Cover Artwork of The Call and Response Issue: an illustration of people marching
TABLE OF CONTENTS
Find The Universal... And Then Kill It Dead.
Black beautiful woman's hand sculpture isolated on yellow background

What White folks say: “I know you wrote the play with Black characters, but it’s so universal, so relatable.”

What I hear: “Wow, I didn’t know that Black people are actually people.”

This shit makes me a little crazy. Truly. It induces two conflicting feelings:

On the one hand, part of the reason I got into playwriting is to create bridges between underrepresented people like me and the mainstream. So, I guess when people tell me that they can relate to my characters despite not being Black or a woman or queer or fill-in-the-blank other, it’s a type of success.

BUT.

It never stops there. An extra layer then inevitably gets laid on, a kind of appropriation that threatens to burn my proverbial bridges. The heavy emphasis on the universal not only erases the specificity of the Black folks I’m depicting, it also allows white people to plant flags in their experiences and claim them as their own. They ask, implicitly and sometimes explicitly, why the characters have to be Black, essentially All-Lives-Mattering my play. Like this one reviewer who insisted that the characters in Dead and Breathing “could as easily have been white or any shade in between … ignoring of course the terrific rhythms of Black street dialect used here with maximum humor and intensity.”

Where to start?

First: good Lawd, please don’t ignore the terrific rhythms of my Black street dialect. That is the play. The words on the page, the ones that come out of the mouths of the actors? Yeah, literally the play. And let me just make it clear here that I would NOT be okay if anyone tried to adapt the language of this play into a less Black or more universal version under the same title. Not at all. I mean you could adapt it, if you were so inclined, but then title it something like White Dead and Breathing or Like Dead and Breathing, Only Whiter.

Next, let’s talk about how highly unlikely it is that a reviewer would question the necessity of a character being white. That just doesn’t happen. Or if it does, it’s rare and usually within a larger context of the entirely white season of some theater company that slept on diversity. Without such a context, no one publicly wonders why a character needs to be white if they’re not confronting their whiteness. But if a Black playwright presents a character who isn’t dealing directly and specifically with issues of race, reviewers question the shit out of it. They feel compelled to assert that there’s no reason they should be Black. Which I find odd. And greedy. Like dang, man, can’t we have this one? The Black playwright in this case is like a little kid who’s been saving up for an ice-cream cone—mowing lawns and delivering newspapers and shit for their two scoops—and then the kid of the guy who owns the ice-cream shop comes along and is like, “Gimme your cone.” Like wtf is that?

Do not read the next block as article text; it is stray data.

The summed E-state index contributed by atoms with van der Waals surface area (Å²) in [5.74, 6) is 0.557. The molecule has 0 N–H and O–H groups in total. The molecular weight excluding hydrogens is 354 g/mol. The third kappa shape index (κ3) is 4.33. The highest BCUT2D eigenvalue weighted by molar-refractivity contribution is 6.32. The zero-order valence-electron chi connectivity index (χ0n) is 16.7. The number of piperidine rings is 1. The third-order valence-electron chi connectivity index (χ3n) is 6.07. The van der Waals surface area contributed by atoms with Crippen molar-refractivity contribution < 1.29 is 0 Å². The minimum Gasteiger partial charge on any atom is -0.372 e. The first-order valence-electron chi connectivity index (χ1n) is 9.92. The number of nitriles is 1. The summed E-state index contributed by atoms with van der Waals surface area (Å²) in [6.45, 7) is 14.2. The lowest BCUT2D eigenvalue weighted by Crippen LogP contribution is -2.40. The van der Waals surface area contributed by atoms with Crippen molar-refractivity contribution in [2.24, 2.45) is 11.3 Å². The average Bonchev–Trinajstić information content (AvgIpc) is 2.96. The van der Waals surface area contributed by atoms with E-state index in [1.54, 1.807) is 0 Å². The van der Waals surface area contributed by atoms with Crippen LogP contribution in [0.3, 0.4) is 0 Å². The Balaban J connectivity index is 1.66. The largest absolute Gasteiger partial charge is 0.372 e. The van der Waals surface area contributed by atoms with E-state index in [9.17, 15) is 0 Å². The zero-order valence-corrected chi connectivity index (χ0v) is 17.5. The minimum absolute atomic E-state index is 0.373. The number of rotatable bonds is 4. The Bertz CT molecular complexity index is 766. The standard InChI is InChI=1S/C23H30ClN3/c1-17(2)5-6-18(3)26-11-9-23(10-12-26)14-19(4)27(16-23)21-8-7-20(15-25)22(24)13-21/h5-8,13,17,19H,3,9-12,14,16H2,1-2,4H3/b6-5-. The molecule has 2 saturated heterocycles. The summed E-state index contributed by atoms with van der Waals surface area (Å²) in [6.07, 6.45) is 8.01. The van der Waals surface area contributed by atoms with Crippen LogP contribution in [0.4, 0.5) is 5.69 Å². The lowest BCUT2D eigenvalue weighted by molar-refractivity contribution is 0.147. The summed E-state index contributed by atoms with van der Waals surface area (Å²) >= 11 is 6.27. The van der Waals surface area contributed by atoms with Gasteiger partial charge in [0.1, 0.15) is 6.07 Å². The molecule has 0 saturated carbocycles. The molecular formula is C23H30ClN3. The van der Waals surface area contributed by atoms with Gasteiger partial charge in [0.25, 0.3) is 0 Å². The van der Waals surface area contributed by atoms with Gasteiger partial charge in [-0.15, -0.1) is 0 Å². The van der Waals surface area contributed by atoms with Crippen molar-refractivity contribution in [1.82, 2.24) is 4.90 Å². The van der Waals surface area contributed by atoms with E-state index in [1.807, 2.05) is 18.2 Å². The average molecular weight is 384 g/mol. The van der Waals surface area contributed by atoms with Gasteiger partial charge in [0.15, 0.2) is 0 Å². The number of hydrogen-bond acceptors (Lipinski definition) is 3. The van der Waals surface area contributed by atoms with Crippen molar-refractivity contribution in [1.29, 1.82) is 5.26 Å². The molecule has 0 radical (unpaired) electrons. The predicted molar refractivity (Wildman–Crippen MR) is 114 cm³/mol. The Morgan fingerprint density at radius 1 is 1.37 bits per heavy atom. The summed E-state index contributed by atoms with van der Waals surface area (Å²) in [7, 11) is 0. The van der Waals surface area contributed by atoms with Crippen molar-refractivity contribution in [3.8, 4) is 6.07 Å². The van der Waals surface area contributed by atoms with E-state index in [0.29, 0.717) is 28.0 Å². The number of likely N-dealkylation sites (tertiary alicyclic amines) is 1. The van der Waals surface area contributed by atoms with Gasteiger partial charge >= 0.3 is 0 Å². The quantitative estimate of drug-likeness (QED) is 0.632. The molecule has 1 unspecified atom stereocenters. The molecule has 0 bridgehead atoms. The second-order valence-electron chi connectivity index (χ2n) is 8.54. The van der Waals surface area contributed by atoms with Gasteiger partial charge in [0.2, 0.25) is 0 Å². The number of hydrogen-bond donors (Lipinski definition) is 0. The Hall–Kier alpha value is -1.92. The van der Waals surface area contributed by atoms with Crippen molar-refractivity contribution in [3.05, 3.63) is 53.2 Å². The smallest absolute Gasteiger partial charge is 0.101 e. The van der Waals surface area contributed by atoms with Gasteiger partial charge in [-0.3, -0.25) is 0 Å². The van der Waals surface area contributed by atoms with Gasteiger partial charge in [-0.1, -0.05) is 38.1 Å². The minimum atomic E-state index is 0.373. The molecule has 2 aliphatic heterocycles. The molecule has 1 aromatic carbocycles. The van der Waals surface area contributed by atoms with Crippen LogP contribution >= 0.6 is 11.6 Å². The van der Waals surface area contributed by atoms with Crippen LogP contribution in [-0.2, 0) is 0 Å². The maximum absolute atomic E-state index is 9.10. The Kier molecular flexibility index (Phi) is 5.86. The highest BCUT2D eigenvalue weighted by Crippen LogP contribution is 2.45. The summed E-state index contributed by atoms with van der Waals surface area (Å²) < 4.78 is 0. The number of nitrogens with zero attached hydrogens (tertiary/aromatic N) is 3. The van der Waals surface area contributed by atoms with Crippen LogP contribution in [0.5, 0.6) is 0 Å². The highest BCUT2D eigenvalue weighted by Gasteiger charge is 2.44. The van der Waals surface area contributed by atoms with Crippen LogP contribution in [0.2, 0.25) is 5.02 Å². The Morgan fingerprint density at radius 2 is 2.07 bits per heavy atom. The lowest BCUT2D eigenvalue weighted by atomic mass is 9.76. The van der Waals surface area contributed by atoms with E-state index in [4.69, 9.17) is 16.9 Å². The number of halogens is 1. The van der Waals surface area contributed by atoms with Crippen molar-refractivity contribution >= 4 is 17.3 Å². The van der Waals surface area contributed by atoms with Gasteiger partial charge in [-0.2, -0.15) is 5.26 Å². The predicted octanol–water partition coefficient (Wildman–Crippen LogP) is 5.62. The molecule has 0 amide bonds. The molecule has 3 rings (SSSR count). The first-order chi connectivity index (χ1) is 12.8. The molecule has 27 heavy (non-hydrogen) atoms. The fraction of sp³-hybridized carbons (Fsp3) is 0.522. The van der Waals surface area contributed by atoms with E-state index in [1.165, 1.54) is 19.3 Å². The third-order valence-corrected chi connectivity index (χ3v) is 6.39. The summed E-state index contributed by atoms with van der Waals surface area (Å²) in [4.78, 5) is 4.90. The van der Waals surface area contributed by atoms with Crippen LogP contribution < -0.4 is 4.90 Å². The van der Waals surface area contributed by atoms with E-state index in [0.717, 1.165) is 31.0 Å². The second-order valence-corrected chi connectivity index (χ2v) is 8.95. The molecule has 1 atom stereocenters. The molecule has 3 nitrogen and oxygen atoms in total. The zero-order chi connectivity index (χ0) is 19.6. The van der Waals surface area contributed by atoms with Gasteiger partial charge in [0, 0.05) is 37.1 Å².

Finally, I’ll just say that if you read or see Dead and Breathing and don’t arrive at some understanding of how the very specific experience of feeling expendable—feeling that your life doesn’t matter—can make you an unusually devoted nurse, you’re missing half the play. Likewise, I imagine that six decades of class separation from the bulk of your race compounded with racial alienation from the people of your class might prompt a near sociopathic detachment from humanity, and if you don’t catch a whiff of that in this play, you’re not sniffing hard enough.

Or maybe you’re just not equipped to concede that type of nuance to black folks. We are, after all, conditioned to see blacks in preconceived generalities, in sit-com or MSNBC terms. A Black man on the news accused of a crime is just a thug. A White man gets accused of the same crime, and suddenly we’re all amateur psychologists trying to figure out what specifically about his upbringing led him to commit the atrocity. Did his mother not breastfeed him? Was he bullied in school? Trouble in the romance department? We engage with every aspect of this White man’s life. We give him the gift of humanity, in all its multifaceted glory.

We apply that same mentality to theatre. We watch a play with Black people in it and accept the “street dialect” as uniquely Black because that’s what our ear has been trained to do. This Black way of speaking is humorous and intense (apparently), and that’s the kind of Black we can readily process. But something more substantial like the distinct compassion that comes from being oppressed? Nah, son. That requires extra consideration that we are not prepared to offer.

Fuck that. I want the extra consideration.

When you read or see my work, by all means look for the universal. But don’t stop there. Find the universal, and then really try to understand what specifically about these particular Black people that makes them the ideal vessels for the narrative. Resist the urge to erase their uniqueness. Instead, embrace it, and see how individuality doesn’t deviate from the universal, but rather feeds into the larger human experience. We may all arrive at the same destination ultimately, but the path—aaaaaaall the different paths— that’s the interesting part. That’s what makes for good drama.

Chisa Hutchinson
Chisa Hutchinson

has written a bunch of plays, most recently a revenge-horror play called Whitelisted. She’s won a bunch of awards and all that’s cool and good, but mostly she just wants to figure out how to cure racism with words.